Considered occasional on the rest of most of Europe, the Nile delta, Persian gulf, in Iran, from Afghanistan to India, Korea peninsula and Japan. The Mute Swan has been introduced in North America, Australia, New Zealand, South Africa and Japan.


In North America there are at least two strong populations in the northern United States, occasionally some of these are seen in southern Canada. Both populations have incremented reaching the thousands. The populations in Australia and New Zealand are estimated to be stable, not changing their numbers much. In Japan its numbers (estimated about 150 individuals) remain stable. The natural populations on the north of Europe and Asia are incrementing, estimated at more than half a million overall.


This swan shows preference for lakes and rivers with shallow zones and banks or shores with tall grass. During winter they are seen on the estuaries and on brackish waters near the sea, on the sea coasts which offer some protection, and on the sea if the coast does not have protection; as when the coast freezes.

Mute Swan (Cygnus olor). Photo: Gardens at Crandon Park Foundation, Miami, Florida, 2001.
Mute Swan (Cygnus olor)


Usually, once the pair bonds it stays together for the rest of their life. Should one of them die, then the other is most likely to find a new mate. “Divorces” do occur when they are not successful at breeding, about 3% of the pairs separate. Some males are documented to have bred with two females at the same time; polygamy.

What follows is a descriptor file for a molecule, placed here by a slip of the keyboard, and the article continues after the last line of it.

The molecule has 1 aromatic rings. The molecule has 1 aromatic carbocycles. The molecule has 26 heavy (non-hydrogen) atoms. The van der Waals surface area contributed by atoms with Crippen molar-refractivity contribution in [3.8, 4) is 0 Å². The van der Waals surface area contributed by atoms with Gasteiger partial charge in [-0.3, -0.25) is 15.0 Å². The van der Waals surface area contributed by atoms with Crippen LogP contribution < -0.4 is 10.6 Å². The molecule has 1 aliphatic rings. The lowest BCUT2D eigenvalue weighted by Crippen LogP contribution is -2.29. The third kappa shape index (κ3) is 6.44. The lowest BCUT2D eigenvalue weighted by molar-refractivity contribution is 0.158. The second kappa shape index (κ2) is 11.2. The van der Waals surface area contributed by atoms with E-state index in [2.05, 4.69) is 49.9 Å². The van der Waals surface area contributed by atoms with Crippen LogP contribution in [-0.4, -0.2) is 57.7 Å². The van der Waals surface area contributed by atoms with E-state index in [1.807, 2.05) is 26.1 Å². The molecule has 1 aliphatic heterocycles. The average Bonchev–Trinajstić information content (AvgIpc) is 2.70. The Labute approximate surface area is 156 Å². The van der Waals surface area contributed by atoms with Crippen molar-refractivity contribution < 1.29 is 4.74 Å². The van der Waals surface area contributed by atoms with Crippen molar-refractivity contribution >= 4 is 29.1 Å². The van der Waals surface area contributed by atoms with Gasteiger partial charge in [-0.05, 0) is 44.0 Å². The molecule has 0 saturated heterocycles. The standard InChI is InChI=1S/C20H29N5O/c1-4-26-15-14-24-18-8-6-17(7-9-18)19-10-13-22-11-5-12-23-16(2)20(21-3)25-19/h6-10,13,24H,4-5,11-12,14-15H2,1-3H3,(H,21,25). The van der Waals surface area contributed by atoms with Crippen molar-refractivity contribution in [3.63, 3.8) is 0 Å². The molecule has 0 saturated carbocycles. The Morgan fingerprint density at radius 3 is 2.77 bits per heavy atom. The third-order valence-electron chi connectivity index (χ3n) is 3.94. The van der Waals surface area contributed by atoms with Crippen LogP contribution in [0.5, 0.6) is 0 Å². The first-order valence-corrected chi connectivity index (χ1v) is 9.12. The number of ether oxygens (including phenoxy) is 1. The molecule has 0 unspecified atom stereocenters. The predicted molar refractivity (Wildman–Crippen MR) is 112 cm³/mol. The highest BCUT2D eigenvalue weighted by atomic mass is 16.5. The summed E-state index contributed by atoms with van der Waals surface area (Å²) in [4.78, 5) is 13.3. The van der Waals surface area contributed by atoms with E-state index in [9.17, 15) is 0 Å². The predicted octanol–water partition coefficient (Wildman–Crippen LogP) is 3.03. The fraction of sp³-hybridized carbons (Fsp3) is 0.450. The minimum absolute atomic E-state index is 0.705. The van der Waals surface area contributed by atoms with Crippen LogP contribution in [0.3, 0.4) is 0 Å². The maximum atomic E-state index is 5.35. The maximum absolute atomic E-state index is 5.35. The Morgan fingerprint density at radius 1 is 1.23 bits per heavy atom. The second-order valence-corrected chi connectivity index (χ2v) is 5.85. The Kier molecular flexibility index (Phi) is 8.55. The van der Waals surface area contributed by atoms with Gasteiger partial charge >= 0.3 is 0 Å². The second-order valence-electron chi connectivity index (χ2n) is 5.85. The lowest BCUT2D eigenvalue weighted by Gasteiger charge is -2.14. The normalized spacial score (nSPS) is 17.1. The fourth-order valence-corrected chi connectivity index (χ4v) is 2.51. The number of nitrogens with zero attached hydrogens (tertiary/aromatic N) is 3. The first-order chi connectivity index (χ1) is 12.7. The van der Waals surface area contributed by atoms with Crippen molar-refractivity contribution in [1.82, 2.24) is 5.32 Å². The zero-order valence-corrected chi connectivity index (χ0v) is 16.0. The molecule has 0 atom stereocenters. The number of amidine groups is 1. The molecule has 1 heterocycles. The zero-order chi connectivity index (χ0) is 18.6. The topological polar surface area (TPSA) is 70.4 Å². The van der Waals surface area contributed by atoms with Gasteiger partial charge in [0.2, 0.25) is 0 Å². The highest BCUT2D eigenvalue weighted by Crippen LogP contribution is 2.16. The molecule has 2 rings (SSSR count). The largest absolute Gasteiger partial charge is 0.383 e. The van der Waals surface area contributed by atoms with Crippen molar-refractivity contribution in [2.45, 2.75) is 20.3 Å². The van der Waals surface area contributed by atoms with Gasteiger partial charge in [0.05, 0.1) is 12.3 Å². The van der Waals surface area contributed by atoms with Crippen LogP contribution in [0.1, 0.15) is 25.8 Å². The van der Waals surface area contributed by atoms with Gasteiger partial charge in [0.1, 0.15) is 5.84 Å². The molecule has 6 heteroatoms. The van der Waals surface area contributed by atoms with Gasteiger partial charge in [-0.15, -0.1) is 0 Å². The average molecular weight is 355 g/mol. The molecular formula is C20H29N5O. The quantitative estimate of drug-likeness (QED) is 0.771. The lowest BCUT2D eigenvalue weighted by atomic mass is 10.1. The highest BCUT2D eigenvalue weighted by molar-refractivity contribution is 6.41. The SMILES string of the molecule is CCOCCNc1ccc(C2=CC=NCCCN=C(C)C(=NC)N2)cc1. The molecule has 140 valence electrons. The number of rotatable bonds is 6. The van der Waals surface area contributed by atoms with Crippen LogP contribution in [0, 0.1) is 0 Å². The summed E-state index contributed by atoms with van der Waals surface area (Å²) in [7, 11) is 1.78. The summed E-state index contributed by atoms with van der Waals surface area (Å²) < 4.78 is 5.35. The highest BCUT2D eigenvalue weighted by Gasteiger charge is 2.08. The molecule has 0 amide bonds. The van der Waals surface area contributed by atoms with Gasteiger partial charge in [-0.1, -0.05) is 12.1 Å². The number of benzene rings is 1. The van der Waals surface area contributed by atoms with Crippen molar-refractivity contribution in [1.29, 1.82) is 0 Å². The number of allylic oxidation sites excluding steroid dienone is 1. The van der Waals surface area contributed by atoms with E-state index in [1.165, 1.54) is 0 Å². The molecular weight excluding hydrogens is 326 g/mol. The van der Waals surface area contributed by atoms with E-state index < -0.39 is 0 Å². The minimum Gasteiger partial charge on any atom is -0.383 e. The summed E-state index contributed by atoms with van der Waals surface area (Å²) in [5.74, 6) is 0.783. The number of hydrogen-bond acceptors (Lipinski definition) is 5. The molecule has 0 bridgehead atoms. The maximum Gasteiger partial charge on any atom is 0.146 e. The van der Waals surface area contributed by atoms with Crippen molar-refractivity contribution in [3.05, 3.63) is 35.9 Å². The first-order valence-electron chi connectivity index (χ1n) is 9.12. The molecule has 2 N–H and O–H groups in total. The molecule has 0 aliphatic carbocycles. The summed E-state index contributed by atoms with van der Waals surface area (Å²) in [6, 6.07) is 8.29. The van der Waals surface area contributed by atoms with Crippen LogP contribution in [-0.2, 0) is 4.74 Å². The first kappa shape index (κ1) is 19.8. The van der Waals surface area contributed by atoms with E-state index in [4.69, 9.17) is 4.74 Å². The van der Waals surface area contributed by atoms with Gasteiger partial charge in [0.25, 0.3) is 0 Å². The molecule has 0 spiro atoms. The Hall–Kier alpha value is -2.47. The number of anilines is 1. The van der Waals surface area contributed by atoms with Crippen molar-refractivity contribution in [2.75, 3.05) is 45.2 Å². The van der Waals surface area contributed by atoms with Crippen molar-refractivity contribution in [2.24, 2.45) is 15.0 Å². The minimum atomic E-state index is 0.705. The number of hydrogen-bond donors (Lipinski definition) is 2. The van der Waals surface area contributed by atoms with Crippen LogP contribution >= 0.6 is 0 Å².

Normally they nests once a year. In captivity some pairs have nested twice in the same year and in the wild at least one case has been reported. Breeding season starts in spring; in March or April. The pair selects a site on the shores of a pond or lake or on the banks of a river. This territory is defended by the male against all trespassers, including last year youngsters. According to Sanders (1947) “[The Mute Swan] Can kill a dog and will attack a man or boat-load of people.” First the male pursues and bites the intruder until this one gets the message and leaves the area; otherwise the male swan will get on top of the intruder and drown him. The size of the territory varies according to the location. It is very usual for a pair to use the same nesting site for several years.

The nest is made on land next to water or on floating islands. Building materials include grass and twigs, arranged in the nest by the female. The structure could be six feet wide. In the depression at the center feathers and down are added.